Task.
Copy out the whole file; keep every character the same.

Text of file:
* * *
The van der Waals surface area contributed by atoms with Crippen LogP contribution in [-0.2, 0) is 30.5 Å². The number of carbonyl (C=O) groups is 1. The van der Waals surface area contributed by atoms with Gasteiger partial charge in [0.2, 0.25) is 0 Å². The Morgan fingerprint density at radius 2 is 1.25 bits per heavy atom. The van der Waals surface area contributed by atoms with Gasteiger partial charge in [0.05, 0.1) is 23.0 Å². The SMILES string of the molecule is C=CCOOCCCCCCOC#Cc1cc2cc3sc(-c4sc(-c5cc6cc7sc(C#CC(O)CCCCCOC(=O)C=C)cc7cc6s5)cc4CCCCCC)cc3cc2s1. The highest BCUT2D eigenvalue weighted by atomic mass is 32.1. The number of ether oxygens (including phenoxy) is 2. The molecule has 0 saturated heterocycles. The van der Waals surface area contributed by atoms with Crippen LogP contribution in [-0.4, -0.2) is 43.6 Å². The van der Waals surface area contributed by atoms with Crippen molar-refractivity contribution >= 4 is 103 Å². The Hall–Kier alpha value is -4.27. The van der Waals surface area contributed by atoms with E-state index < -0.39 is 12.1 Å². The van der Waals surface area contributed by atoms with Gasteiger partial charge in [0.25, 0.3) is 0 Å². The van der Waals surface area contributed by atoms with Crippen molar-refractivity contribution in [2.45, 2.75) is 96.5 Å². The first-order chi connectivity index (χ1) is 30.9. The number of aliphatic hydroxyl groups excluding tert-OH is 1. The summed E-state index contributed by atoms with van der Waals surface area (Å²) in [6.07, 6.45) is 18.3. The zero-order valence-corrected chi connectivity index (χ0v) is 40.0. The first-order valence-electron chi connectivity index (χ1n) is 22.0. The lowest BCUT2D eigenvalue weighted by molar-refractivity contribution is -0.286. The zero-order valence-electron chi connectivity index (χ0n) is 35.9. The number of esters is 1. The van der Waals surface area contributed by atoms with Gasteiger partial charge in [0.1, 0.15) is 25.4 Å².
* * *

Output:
The van der Waals surface area contributed by atoms with Crippen LogP contribution in [-0.2, 0) is 30.5 Å². The number of carbonyl (C=O) groups is 1. The van der Waals surface area contributed by atoms with Gasteiger partial charge in [0.2, 0.25) is 0 Å². The Morgan fingerprint density at radius 2 is 1.25 bits per heavy atom. The van der Waals surface area contributed by atoms with Gasteiger partial charge in [0.05, 0.1) is 23.0 Å². The SMILES string of the molecule is C=CCOOCCCCCCOC#Cc1cc2cc3sc(-c4sc(-c5cc6cc7sc(C#CC(O)CCCCCOC(=O)C=C)cc7cc6s5)cc4CCCCCC)cc3cc2s1. The highest BCUT2D eigenvalue weighted by atomic mass is 32.1. The number of ether oxygens (including phenoxy) is 2. The molecule has 0 saturated heterocycles. The van der Waals surface area contributed by atoms with Crippen LogP contribution in [-0.4, -0.2) is 43.6 Å². The van der Waals surface area contributed by atoms with Crippen molar-refractivity contribution >= 4 is 103 Å². The Hall–Kier alpha value is -4.27. The van der Waals surface area contributed by atoms with E-state index < -0.39 is 12.1 Å². The van der Waals surface area contributed by atoms with Gasteiger partial charge in [0.25, 0.3) is 0 Å². The van der Waals surface area contributed by atoms with Crippen molar-refractivity contribution in [2.45, 2.75) is 96.5 Å². The first-order chi connectivity index (χ1) is 30.9. The number of aliphatic hydroxyl groups excluding tert-OH is 1. The summed E-state index contributed by atoms with van der Waals surface area (Å²) in [6.07, 6.45) is 18.3. The zero-order valence-corrected chi connectivity index (χ0v) is 40.0. The first-order valence-electron chi connectivity index (χ1n) is 22.0. The lowest BCUT2D eigenvalue weighted by molar-refractivity contribution is -0.286. The zero-order valence-electron chi connectivity index (χ0n) is 35.9. The number of esters is 1. The van der Waals surface area contributed by atoms with Gasteiger partial charge in [0.1, 0.15) is 25.4 Å².